What’s at stake

Speaking Christian correctly may seem like it’s just a fuss over semantics, but it’s ultimately about something bigger: defining Christianity, says Borg, author of “Speaking Christian.”

Christians use common words and phrases in hymns, prayers and sermons “to connect their religion to their life in the world,” Borg says.

“Speaking Christian is an umbrella term for not only knowing the words, but understanding them,” Borg says. “It’s knowing the basic vocabulary, knowing the basic stories.”

When Christians forget what their words mean, they forget what their faith means, Borg says.

Consider the word “salvation.” Most Christians use the words "salvation" or "saved" to talk about being rescued from sin or going to heaven, Borg says.

Yet salvation in the Bible is seldom confined to an afterlife. Those characters in the Bible who invoked the word salvation used it to describe the passage from injustice to justice, like the Israelites’ liberation from Egyptian bondage, Borg says.

“The Bible knows that powerful and wealthy elites commonly structure the world in their own self-interest. Pharaoh and Herod and Caesar are still with us. From them we need to be saved,” Borg writes.

And when Christians forget what their faith means, they get duped by trendy terms such as the rapture that have little to do with historical Christianity, he says.

The rapture has become an accepted part of the Christian vocabulary with the publication of the megaselling “Left Behind” novels and a heavily publicized prediction earlier this year by a Christian radio broadcaster that the rapture would occur in May.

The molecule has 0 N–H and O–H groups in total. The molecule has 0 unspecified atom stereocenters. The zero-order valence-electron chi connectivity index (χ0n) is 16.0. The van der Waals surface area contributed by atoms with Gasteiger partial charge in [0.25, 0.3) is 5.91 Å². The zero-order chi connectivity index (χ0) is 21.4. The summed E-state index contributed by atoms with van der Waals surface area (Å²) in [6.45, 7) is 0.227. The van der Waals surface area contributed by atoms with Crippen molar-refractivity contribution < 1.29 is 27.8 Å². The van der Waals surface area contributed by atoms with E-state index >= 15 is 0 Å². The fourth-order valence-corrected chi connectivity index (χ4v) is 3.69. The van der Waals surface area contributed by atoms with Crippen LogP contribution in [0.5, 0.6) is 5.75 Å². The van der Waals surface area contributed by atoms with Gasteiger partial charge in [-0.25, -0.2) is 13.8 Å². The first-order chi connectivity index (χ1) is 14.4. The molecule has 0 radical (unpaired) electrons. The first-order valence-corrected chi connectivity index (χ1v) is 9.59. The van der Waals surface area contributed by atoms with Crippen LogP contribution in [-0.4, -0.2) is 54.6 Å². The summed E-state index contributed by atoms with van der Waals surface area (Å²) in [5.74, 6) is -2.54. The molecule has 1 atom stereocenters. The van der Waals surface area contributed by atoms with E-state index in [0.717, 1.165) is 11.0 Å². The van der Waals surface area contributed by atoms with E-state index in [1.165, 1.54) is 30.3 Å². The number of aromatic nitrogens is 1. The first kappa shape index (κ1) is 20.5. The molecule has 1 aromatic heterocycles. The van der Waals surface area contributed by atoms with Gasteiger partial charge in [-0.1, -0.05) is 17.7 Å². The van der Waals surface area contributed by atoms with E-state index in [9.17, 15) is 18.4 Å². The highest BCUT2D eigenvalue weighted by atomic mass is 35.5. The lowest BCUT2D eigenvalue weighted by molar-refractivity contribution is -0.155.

But the notion that Christians will abandon the Earth to meet Jesus in the clouds while others are left behind to suffer is not traditional Christian teaching, Borg says.

He says it was first proclaimed by John Nelson Darby, a 19th century British evangelist, who thought of it after reading a New Testament passage in the first book of Thessalonians that described true believers being “caught up in the clouds together” with Jesus.

Christianity’s focus has long been about ushering in God’s kingdom “on Earth, not just in heaven,” Borg says.

“Christianity’s goal is not to escape from this world. It loves this world and seeks to change it for the better,” he writes.

For now, though, Borg and others are also focusing on changing how Christians talk about their faith.

If you don’t want to speak Christian, they say, pay attention to how Christianity’s founder spoke. Jesus spoke in a way that drew people in, says Leonard, the Wake Forest professor.

“He used stories, parables and metaphors,” Leonard says. “He communicated in images that both the religious folks and nonreligious folks of his day understand.”

When Christians develop their own private language for one another, they forget how Jesus made faith accessible to ordinary people, he says.

“Speaking Christian can become a way of suggesting a kind of spiritual status that others don’t have,” he says. “It communicates a kind of spiritual elitism that holds the spiritually ‘unwashed’ at arm’s length."

By that time, they’ve reached the final stage of speaking Christian - they've become spiritual snobs.

- CNN Writer

Filed under: Baptist • Belief • Bible • Christianity • Church • Culture wars • Episcopal • Faith • Fundamentalism • Politics • Uncategorized